D is closer to C/C++ in that it compiles directly to machine code, and doesn't have it's execution "managed" like C# and Java. While almost every programming language has a "logical" virtual machine, even C makes certain guarantees about code behavior across platforms, it still compiles down to directly executable machine instructions. D works the same way, though its standard runtime is a little richer in services it provides than C++, it it nothing like the .Net CLR.


LINQ is one of my favorite features of the C# language. It just makes filtering, searching, transforming, ordering, grouping and projecting sets of data painless and concise. You can get almost LINQ with some third party libraries for D, but it's not quite what you can do in C#.


This is a big one. D has an RTTI system a bit more capable that C++, but nowhere near as sophisticated and featured as the full Type engine in .Net. There is some support for class and method information, but much of it is limited to comple time expressions. D has a user attribute capability, but without full reflection, it's usefulness is far below what you can do in C#.

Reflection in some cases is like a "safety valve" when you get boxed in by come API or third party code, you can always use reflection to "cheat" and access the internals of a framework. This is not typically something you target in your design, but it's a dirty hack you have to do from time to time, then you take a shower to wash off that dirty feeling.

In addition to the safety valve, reflection helps with introspection, extensibility and plug-in systems.

UI frameworks

I'm trying to focus on language features more than standard library comparisons, but this one is a big one for application development. An to some degree, the .Net UI frameworks have had a big influence on the language design. (see "partial classes")

In .Net you get Windows.Forms and WPF, two complete, mature and polished UI frameworks with a gazillion tools and UI editors to help you create simple or very complex UI's. The standard D library contains no support for UIs. There are numerous third part UI frameworks and I have evaluated or researched many of them. They all have numerous problems and are the reason I opted to stick with .Net for now. My goal was to have a cross platform U application, which eliminates 80% of D's UI frameworks. I spent a lot of time experimenting with well done gtkd library, the Gtk wrapper, but the problem is that under the hood, it's GTK, which is a very frustrating UI platform with work with. (woe be unto the fool who doesn't have the exact same version installed, breaking changes abound). Some of the other UI frameworks were either abandoned, or promising, but too new to place a lot of faith in.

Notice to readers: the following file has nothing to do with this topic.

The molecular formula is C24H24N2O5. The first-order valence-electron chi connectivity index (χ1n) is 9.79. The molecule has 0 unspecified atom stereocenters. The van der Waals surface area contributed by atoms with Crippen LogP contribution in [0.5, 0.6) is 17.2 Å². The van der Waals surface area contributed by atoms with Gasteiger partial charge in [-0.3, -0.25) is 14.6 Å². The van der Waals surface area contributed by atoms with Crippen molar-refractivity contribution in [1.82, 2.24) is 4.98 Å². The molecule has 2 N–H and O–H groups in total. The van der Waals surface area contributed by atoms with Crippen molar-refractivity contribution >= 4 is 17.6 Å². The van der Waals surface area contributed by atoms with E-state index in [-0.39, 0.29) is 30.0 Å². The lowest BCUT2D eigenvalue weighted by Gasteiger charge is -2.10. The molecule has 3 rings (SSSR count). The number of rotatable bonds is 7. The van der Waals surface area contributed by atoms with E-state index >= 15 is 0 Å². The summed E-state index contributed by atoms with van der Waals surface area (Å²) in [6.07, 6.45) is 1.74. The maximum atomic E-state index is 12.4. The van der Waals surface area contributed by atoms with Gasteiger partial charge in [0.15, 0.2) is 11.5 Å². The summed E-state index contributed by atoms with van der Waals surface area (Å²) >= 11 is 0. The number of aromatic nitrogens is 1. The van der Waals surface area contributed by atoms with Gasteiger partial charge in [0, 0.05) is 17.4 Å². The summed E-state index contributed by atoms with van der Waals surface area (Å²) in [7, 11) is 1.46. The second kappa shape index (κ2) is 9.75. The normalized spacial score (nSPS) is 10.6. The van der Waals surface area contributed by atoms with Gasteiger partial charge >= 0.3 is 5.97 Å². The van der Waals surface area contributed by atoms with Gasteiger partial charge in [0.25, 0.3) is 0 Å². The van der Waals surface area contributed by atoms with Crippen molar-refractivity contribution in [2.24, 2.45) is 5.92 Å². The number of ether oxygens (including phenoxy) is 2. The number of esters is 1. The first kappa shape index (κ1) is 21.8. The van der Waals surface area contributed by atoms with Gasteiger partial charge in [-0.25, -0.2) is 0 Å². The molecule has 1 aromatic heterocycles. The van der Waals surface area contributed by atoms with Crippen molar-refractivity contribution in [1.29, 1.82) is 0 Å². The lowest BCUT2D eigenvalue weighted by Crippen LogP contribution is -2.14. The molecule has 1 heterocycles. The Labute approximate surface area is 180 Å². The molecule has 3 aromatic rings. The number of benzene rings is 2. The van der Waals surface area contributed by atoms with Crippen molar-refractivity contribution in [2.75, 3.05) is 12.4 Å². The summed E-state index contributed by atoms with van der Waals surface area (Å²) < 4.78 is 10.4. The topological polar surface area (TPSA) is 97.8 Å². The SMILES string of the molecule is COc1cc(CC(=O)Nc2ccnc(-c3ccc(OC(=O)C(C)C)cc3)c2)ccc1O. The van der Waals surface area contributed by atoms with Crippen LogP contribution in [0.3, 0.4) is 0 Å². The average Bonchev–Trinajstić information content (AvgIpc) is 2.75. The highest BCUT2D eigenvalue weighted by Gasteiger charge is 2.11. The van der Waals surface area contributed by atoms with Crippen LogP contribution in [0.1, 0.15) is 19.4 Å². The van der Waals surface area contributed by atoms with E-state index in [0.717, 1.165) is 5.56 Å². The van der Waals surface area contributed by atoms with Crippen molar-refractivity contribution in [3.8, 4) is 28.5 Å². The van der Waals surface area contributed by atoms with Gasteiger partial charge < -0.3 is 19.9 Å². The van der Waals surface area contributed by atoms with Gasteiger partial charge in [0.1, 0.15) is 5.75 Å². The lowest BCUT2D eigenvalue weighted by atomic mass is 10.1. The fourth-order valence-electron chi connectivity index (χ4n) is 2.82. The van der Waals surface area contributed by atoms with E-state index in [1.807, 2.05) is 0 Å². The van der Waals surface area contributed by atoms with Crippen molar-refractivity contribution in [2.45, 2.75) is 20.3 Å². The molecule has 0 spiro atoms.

This is a minor point since, events are really not much more that syntactic sugar for delegate (closure) registration aggregation. You could role your own without too much work in D, but having Events as first class language features would be nice.


D organizes code into Modules, which are just source code files. "Packages" are files grouped into directories. It is "sort of" like namespaces, but not quite. My best non-eloquent way of summarizing would be that they are somewhere between #includes and C# namespaces, though they differ greatly from both. 

Partial Classes.

This is another minor point. Partial classes and functions are great for interfacing auto-generated code with manually authored code. You don't need them so much in D, because you have mixin's which can achieve some of what partial classes do.

Expression trees and run-time code generation

I have on occasion had code that built logic based on data, and created a library dynamically, in memory, and executed that code. This is almost trivial in the .Net world.

This post has grown long, and so I think this is a great stopping point. In fact, I already have 90% of the next post authored, since I culled it from this one. Stay tuned for a discussion of D generic programming mechanics.